Blog Post by: Benjamin Landy , on January 30, 2014
In the weeks leading up to his State of the Union address, President Obama appeared deeply concerned with income inequality.
On December 4, Obama gave a speech at the Center for American Progress in which he called the combined trends of increased inequality and decreasing mobility a “fundamental threat to the American dream, our way of life and what we stand for around the globe.” He used the word “inequality” 26 times, and “poverty” 13 times.
That progressive, populist outrage was missing Tuesday night when Obama stood before Congress to address the nation.
Instead of inequality, the President talked about “opportunity,” a poll-tested alternative Obama deployed 14 times during the 65 minute speech. “Inequality” was mentioned three times—once as a generalized problem, and twice as an issue affecting “hardworking” students and families “that pull themselves up through hard work.”
Poverty, a condition affecting more than 40 million Americans, was mentioned only twice—both times as something “no one who works full-time” should have to experience. Social mobility was hardly mentioned at all.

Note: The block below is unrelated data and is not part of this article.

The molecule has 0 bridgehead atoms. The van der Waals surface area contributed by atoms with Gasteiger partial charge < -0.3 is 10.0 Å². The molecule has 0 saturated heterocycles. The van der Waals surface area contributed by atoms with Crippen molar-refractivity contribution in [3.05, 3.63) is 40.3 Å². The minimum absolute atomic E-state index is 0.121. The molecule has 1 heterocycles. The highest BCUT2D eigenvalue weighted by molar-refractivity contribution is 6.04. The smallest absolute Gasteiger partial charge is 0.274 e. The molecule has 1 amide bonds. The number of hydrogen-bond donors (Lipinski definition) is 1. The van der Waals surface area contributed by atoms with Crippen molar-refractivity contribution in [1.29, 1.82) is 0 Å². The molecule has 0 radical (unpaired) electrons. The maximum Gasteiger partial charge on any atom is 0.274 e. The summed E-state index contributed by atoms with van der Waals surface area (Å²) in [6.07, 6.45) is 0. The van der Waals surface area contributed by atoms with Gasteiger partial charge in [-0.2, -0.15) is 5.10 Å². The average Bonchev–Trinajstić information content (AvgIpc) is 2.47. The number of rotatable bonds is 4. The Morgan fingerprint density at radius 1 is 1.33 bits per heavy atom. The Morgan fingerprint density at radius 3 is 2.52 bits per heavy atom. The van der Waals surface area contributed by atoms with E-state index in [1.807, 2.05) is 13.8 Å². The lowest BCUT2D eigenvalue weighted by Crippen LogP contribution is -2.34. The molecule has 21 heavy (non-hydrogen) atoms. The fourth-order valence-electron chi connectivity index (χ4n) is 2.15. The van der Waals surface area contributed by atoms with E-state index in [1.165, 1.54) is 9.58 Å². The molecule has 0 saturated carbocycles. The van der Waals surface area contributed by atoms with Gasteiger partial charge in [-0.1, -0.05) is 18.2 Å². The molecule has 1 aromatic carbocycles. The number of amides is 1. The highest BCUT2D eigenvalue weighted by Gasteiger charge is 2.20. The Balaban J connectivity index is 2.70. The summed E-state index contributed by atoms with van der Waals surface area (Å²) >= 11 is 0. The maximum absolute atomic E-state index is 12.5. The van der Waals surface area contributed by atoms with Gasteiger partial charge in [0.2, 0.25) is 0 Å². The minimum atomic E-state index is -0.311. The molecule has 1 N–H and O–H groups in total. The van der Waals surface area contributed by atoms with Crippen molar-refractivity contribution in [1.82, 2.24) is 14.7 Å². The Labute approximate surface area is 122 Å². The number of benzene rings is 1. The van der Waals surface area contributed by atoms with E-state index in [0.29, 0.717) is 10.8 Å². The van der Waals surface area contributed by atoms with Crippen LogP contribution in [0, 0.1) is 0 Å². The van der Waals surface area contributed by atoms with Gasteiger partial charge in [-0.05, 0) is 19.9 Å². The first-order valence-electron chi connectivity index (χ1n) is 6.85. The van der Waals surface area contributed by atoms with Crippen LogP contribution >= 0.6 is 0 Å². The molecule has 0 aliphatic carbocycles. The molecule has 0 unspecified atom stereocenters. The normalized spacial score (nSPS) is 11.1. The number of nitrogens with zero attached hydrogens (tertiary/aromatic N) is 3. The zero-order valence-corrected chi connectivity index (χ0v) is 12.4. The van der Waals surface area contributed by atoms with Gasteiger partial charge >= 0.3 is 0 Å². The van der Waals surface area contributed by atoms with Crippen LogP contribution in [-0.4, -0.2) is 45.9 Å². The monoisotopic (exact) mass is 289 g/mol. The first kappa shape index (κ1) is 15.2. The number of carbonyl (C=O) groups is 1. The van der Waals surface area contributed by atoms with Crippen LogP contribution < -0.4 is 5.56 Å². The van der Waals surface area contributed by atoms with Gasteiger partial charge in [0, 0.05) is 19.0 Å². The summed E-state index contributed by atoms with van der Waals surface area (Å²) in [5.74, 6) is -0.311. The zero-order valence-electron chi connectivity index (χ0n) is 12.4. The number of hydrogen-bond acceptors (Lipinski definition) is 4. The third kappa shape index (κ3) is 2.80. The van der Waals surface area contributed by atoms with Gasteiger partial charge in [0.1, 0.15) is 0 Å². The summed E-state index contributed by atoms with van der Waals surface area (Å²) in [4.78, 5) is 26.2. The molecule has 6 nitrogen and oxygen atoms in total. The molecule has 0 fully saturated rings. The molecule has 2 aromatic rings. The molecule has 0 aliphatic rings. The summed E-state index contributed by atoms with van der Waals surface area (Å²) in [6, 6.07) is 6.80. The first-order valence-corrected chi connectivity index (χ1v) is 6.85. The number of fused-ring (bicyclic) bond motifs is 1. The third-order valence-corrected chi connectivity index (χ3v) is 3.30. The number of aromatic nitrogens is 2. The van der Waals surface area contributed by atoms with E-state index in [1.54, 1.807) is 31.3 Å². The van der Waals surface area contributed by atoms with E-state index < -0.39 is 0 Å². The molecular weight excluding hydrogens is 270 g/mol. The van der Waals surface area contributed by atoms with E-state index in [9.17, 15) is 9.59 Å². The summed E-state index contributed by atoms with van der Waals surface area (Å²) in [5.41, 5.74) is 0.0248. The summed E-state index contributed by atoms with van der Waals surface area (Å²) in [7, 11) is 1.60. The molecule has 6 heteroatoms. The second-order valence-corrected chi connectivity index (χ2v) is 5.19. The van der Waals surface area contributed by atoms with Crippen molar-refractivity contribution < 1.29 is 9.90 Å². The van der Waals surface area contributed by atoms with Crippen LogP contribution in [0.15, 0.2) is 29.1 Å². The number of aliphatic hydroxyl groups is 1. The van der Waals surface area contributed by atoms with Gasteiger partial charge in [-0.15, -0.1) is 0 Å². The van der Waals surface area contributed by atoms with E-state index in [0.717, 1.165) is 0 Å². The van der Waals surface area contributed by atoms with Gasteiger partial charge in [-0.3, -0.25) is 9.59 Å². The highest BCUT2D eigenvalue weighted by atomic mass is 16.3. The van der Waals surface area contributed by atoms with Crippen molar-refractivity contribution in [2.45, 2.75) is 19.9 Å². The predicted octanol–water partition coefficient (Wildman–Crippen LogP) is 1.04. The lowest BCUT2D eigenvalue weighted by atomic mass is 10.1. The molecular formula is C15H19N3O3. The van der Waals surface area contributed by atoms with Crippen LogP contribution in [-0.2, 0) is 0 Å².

Plutocrats also got a pass from Obama. Nowhere did the President call for the wealthy to pay their “fair share,” a common refrain during his 2012 campaign. Nowhere did he criticize the big banks that helped cause the financial crisis, or the corporations making record profits at workers' expense.
Instead, Obama blamed the disappearance of good, middle-class jobs on "shifts in technology and global competition"—an impersonal and inevitable force. He recommended new investments in early childhood education and better job training programs to "set a young worker on an upward trajectory for life."
Of course, Obama's centrist rhetoric represents a political strategy, not an ideological shift. The policies the President promoted in his State of the Union—expanding the Earned Income Tax Credit, raising the federal minimum wage to $10.10 an hour—remain as progressive as ever. But the calculated decision to emphasize opportunity over inequality is telling.
Someone should remind the President that it's hard to climb a "ladder of opportunity" when the rungs keep moving further apart.
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